The border crossing at the Czech border was routine, but I could tell the young Czech passport official was giving me a good stare when he came around to our compartment. Annah explained to him what I was doing on the train and where I was going, so he seemed to be satisfied and went on his way without a word, thankfully. The rest of the journey passed rather uneventfully--just the occasional stop, at maybe, a half-dozen Czech towns, which I viewed only from the train window. All I remember about them were a lot of red roof-tiles atop clustered buildings and the view of hazy mountains in the distance, till it became dark, and then only dusky scenes of dim-lit train stations after that. All conversation in the compartment seemed to dissipate, and I turned to reading my Berlitz pocket guide to Prague. As we approached Prague, however, all activity naturally shifted to the windows and corridors to see what was coming up.

When we arrived it was getting late, about 10:30 PM, and I became pre-occupied with finding my way to the hotel, but first, Julia introduced me to her older sister, who was already in Prague, waiting to greet her on the platform. I said my goodbyes to Julia and her sister, and then noticed that Annah was still there, evidently, waiting to assist me with my next set of plans, which was to get some money and be on my way. Like a guardian angel, Annah helped me exchange some money at the station, and told me what Metro line to take to get to my hotel, which was very thoughtful. She said to go to the end of the line, then ask someone for directions. I thanked her, and bid her farewell, for she was continuing by train to her hometown of Bratislava. She didn't seem to be in any particular hurry, though.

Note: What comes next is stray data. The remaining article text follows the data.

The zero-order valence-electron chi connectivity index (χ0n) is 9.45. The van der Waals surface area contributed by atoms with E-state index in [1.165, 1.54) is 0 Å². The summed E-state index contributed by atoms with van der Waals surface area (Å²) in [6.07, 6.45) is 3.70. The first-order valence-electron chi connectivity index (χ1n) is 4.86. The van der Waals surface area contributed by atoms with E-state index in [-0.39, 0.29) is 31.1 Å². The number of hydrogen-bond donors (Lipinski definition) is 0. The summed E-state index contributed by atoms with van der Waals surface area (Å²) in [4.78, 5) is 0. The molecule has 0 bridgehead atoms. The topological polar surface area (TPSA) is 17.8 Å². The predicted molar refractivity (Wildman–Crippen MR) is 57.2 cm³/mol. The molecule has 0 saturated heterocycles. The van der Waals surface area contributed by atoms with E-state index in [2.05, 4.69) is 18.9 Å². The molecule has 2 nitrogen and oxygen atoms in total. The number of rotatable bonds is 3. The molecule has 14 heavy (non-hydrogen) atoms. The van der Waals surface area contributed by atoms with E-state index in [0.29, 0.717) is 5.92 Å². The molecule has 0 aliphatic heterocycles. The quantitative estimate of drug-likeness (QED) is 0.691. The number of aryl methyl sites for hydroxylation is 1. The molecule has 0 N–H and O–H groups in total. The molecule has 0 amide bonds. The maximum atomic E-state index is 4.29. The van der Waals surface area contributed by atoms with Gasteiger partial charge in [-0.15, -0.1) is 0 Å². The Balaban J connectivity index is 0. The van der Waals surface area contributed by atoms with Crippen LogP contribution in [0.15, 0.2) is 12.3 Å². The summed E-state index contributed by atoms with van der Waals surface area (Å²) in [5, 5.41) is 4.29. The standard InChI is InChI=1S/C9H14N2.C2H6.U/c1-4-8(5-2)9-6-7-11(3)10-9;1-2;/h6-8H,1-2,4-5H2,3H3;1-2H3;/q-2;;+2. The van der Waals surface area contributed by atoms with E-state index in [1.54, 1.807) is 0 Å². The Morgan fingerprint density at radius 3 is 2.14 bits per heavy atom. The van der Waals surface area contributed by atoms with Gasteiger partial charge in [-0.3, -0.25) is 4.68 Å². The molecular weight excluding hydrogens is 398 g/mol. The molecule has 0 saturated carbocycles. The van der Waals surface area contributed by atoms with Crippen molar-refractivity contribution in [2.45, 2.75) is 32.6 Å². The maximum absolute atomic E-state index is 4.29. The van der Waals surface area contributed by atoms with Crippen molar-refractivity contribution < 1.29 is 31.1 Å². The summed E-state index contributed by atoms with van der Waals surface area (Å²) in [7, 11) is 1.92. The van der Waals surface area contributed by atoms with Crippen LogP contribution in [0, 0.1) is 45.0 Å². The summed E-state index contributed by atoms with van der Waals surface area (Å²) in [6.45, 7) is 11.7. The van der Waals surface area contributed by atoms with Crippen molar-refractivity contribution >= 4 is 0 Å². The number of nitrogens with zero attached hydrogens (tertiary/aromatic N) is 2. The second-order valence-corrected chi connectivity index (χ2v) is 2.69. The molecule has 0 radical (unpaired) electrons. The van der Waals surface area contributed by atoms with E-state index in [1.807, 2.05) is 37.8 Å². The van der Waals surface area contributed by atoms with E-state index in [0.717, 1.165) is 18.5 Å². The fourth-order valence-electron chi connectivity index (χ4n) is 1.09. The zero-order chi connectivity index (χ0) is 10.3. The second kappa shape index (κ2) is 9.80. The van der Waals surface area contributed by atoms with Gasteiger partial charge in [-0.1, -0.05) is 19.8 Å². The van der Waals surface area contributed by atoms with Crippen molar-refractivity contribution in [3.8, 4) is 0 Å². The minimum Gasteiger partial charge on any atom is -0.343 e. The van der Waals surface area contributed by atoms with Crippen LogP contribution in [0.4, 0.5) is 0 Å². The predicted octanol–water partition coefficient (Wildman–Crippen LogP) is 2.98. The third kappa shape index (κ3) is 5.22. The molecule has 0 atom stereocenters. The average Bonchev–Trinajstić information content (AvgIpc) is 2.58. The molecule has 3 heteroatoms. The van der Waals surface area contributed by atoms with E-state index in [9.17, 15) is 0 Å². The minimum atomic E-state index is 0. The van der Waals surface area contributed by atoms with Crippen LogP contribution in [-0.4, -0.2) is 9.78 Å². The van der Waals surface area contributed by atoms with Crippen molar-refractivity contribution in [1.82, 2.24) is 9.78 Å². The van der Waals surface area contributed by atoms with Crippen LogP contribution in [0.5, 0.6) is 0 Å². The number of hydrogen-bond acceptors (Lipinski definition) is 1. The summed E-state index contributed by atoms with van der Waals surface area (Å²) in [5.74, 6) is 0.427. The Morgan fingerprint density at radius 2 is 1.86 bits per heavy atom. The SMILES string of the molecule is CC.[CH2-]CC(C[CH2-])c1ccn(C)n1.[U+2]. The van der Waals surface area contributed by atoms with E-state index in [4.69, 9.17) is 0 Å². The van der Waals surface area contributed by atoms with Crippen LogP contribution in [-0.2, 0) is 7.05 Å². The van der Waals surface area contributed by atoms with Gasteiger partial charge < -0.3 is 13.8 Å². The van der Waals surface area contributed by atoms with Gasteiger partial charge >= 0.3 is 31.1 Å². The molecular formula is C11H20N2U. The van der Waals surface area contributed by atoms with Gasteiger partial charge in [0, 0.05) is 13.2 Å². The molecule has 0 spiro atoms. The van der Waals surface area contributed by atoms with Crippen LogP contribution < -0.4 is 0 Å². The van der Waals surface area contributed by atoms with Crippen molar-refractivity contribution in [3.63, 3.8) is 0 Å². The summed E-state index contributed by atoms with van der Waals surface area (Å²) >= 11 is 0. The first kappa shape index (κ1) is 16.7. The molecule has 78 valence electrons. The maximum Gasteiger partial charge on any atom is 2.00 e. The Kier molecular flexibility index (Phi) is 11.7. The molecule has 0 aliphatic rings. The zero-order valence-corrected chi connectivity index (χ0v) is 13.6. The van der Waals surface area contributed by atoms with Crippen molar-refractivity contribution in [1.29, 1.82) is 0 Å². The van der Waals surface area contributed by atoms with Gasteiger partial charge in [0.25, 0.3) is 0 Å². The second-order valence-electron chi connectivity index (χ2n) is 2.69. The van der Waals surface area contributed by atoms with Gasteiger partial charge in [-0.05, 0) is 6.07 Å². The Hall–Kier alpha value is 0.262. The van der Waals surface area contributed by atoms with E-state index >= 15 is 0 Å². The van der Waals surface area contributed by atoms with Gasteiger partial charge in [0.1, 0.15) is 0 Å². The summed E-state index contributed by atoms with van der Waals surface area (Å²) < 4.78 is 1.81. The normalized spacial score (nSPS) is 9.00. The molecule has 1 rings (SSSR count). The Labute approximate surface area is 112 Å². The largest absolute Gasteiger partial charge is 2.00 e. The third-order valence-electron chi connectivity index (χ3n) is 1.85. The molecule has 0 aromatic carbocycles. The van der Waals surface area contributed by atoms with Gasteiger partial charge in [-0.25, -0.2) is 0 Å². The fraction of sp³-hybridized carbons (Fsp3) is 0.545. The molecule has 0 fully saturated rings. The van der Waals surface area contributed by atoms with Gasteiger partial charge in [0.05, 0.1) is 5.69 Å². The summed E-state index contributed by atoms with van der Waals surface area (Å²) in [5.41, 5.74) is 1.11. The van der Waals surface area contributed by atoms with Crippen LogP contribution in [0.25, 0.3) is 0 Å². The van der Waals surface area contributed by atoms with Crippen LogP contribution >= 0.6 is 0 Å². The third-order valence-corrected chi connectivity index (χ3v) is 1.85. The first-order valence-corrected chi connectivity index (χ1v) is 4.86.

When I got to the end of the Metro line I was a lot further out than I expected. There was no one around; not a taxi, nor a bus, not even a well-lit terminus. With no idea which way to go, I calmly started walking along the street, and eventually a taxi came along and stopped for me, as if by impulse. It was so dark and quiet on the street--I'm glad I didn't have to walk very long in this unfamiliar environment in the middle of the night. I could just imagine a fate of disappearing in this backwater of Prague and never being seen or heard from again! I showed the driver a card with the name of my hotel on it, "Hotel Arnica," and without a word he was driving speedily, through several twists, turns, and back-street alleys to the hotel. (On second thought, he probably lengthened the ride to get a larger fare!) I arrived safely, but not without a little uncertainty. The Lord must have been watching over me. As time was drawing close to midnight, I negotiated the taxi fare with the driver, and scuttled into the hotel.

Then, the fun of communicating with the hotel desk ensued. It took a long time to convince the lady-clerk that I had a reservation; that I was with a large contingent of foreigners that were there to meet at the Palace of Culture. I could tell that she was honestly confused about my query, for she was quite busy, no doubt, and it was rather late. She was darn good-looking too, which put me at a disadvantage, but with a little patience, and a little more prodding, she found the reservation, much to my relief! Not long after that, I began to see a few American and European brethren walking out of an elevator, and I knew that everything would be all right. I went to my room, unpacked, and prepared for my first of six nights in the hotel. I was exhausted and excited at the same time. It was the end of a long day's journey from London, but the beginning of a fantastic affair with Prague!